Writers for Women’s Rights 2008 – Applications Open

Thanks Dina:

Are you a young woman between the ages of 18 to 32? Are you interested in what’s happening around you? Do you have a passion for writing? Do you want your voice heard in the mass media? Have you been thinking of getting involved in activism but not sure where to start?

If you are, then the Writers for Women’s Rights Programme may be just what you have been looking for.

Organised by the All Women’s Action Society (AWAM), the programme will help develop your understanding of gender and social justice issues, writing and analytical skills, and media relations.

If selected, you will attend a live-in workshop from the 13–16 November 2008, where you will receive training from experienced AWAM writers and trainers on those areas. You can look forward to connecting with a motley crew of inquisitive young women who are passionate about social justice and social  transformation.

Keen? Apply now!

Write or email a short statement (500 words) explaining why you are interested in the programme and what you hope to gain from it. Include a brief biodata or CV, write ‘WWRP’ as your subject heading and send it before 30th September to:

Snail mail: AWAM, 85 Jalan 21/1, 46300 Petaling Jaya (fax: 03-7874 3312)
Email: advocacy-programs@awam.org.my

Applicants may be asked to attend an interview. Selected applicants will be notified by 15 October 2008. Selected participants are required to pay a workshop registration fee:
Students or unemployed: RM 50
Others: RM 100

If you need a waiver or a reduction of the fee, please write to us explaining your circumstances with your application. Waivers or reductions may be granted based on the discretion of the organizers.

I did this program two years ago and it was fantastic. It introduced me to the idea of writing Letters to the Editor to create change, and the people that run it are passionate and knowledgable about feminism in Malaysia. Give this a go.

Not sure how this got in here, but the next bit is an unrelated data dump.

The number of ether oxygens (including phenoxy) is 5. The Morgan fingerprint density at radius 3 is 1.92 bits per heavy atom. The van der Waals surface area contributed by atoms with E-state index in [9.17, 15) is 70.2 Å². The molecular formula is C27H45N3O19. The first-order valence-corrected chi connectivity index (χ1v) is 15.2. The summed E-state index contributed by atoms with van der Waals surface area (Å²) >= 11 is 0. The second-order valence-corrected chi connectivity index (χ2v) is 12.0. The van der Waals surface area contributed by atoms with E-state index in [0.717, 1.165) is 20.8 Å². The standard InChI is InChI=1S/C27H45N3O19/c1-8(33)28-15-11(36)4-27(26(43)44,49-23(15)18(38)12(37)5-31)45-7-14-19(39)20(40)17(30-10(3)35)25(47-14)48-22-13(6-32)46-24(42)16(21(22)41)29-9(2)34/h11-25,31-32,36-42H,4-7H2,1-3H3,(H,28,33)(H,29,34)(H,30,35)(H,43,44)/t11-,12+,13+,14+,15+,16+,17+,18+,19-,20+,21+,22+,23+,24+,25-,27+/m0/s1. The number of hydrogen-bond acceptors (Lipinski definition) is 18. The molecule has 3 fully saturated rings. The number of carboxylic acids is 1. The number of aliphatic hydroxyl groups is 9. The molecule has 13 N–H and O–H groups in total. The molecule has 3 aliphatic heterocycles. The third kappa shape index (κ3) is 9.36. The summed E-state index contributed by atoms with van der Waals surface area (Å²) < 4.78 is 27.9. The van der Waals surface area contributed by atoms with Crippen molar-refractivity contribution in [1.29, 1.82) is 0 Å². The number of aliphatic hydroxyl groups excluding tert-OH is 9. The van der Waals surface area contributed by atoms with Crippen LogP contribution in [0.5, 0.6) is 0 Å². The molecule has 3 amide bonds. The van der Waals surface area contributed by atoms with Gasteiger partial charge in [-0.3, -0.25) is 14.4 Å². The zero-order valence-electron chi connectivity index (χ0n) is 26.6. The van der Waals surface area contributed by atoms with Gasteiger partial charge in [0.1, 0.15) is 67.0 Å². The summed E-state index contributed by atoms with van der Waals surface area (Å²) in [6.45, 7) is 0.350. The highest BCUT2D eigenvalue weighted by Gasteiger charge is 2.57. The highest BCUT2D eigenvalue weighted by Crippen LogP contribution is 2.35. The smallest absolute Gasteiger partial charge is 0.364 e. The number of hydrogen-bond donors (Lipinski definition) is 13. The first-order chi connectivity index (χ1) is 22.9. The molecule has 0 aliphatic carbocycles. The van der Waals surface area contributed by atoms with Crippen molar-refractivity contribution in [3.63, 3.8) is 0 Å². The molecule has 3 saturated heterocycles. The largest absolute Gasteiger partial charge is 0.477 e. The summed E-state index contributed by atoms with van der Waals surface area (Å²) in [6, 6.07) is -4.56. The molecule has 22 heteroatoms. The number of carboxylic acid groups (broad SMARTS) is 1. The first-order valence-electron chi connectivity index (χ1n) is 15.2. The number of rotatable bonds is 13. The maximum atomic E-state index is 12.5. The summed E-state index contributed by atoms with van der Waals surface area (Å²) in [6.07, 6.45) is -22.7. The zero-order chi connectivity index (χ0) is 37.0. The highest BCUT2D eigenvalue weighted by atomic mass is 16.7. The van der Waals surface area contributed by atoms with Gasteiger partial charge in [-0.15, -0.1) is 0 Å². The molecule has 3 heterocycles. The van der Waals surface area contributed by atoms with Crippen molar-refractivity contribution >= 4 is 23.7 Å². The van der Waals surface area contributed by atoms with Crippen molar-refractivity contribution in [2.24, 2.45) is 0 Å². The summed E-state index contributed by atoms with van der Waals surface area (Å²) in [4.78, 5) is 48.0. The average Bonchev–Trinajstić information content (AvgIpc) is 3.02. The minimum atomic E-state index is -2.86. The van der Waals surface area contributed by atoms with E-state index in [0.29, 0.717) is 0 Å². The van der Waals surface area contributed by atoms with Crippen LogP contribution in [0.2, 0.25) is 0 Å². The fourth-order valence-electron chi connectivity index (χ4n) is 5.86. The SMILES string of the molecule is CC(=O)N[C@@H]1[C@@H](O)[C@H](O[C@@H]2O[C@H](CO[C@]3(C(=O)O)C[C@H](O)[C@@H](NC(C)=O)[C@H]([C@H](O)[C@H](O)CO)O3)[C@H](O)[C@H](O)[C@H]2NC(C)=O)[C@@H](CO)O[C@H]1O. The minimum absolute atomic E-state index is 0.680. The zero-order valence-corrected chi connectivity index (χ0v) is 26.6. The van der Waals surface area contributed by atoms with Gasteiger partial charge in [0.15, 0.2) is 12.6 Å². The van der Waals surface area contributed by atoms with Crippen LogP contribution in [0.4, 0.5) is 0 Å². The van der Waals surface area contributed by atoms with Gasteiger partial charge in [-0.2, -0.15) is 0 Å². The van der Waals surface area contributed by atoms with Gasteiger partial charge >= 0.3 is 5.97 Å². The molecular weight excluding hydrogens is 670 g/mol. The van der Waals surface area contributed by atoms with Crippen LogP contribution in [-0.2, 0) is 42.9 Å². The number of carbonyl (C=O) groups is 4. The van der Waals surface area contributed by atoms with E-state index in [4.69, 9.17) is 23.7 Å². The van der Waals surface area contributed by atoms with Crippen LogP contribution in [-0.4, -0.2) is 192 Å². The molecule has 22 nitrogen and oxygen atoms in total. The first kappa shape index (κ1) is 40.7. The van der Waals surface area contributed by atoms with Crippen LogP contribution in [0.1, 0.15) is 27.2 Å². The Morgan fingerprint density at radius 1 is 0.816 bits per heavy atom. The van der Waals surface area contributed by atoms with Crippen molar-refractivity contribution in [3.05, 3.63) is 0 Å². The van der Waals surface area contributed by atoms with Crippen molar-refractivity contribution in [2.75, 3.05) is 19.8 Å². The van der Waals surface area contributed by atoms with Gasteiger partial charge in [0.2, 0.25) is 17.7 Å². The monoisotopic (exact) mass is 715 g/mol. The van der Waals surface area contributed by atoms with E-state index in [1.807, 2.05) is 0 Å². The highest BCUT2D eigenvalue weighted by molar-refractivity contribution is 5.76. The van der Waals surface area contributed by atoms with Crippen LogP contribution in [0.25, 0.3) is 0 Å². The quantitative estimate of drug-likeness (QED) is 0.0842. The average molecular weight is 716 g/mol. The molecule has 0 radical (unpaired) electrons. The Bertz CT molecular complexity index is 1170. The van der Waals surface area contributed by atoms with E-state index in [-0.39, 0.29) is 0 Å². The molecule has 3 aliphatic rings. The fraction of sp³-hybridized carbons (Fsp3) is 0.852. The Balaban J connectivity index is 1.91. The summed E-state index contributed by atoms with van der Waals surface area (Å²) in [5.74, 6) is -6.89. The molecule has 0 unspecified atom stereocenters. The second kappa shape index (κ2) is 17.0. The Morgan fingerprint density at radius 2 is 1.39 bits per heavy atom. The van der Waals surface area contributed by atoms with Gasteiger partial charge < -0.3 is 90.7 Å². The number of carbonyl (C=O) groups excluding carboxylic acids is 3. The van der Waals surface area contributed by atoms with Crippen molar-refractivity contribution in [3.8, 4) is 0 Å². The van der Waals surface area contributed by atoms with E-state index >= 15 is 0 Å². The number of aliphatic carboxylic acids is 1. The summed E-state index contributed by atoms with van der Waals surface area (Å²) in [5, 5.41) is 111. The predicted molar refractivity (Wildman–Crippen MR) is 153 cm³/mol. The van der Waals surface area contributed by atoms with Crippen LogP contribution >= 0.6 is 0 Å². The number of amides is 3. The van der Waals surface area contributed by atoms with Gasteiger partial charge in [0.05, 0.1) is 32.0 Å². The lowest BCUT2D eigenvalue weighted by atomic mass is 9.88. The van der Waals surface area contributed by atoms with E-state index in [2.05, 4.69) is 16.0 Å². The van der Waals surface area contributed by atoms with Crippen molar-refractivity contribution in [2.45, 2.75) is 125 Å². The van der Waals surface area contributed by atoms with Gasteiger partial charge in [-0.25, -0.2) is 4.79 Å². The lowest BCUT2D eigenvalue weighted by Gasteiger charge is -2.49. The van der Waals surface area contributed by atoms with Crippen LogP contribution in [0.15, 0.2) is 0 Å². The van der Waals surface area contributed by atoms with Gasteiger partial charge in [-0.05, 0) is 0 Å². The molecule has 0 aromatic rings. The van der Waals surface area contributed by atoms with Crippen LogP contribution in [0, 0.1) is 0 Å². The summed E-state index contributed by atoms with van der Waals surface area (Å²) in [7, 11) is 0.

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Severn Cullis-Suzuki: Changing the World Since Age 9

If you think young people don’t have the capacity, interest, or drive to make the world a better place, watch this speech and think again:

That powerful speech (transcript here) is by Severn Cullis-Suzuki, who started the Environmental Children’s Organization in Canada when she was nine, and at twelve delivered the above to world leaders at the Earth Summit in Rio de Janeiro in 1992. Her passion for environmental awareness still lives on today, with the creation of online think-tank The Skyfish Project and her current studies in ethnobotany.

I’ve heard from quite a few adults – some who should really know better – who lament the idea that young people are too apathetic to care about the world. However, as examples like Severn show, passionate socially-conscious young people are out there making a difference every day. Indeed, the Social Citizens project has published a paper detailing the efforts and consciousness of the Millenials (the current generation of 15-to-29 year-olds) and their important social change work. Severn is on the edge of this generation, but she is a great representative of the power young people hold.

Do you know of any other young people like Severn? Share your examples here.

VoteEd – Educating Malaysian Voters

Election season is soon to hit Malaysia, and this time around things are bound to get interesting. With the recent rallies by HINDRAF and BERSIH, as well as other political and social events related to human rights, democracy, and national unity, young Malaysians have noticed the need to be more politically aware and that they need to exercise their right to vote and choose.

However, most of these young Malaysians are not experienced with voting. Many have only just been eligible to vote. Many others have not bothered to vote in the past because they feel that their votes do not count. Due to various laws and regulations, as well as the state of media here, there isn’t any clear unbiased way to find out who each consistuency’s representatives are and what each party stands for and is willing to provide.

This is where VoteED comes into play.

VoteED was originally started by writer and activist Michelle Gunaselan, as well as a few other friends, to combat apathy amongst young Malaysians towards voting issues. Their activities center around educating young Malaysians on their rights as voters and on their choices for voting, encouraging young Malaysians to register to vote, and holding discussions and debates about voting, politics, and democracy in Malaysia.

Currently they have a vibrant Facebook group, where they are collecting information about what people want to know about voting. The questions are quite interesting – ranging from whether it’s wise to vote for a party you don’t necessarily like if your local representative is doing a good job, to what avenues and channels you have to air your grievances and concerns about the country. This information will be the basis of a Voter Education Party, to be held in early January.

Join their group and get informed about your options for voting. You have the right to vote (unlike me – I can’t vote in Malaysia despite being here all my life because I’m not a citizen) so make use of it!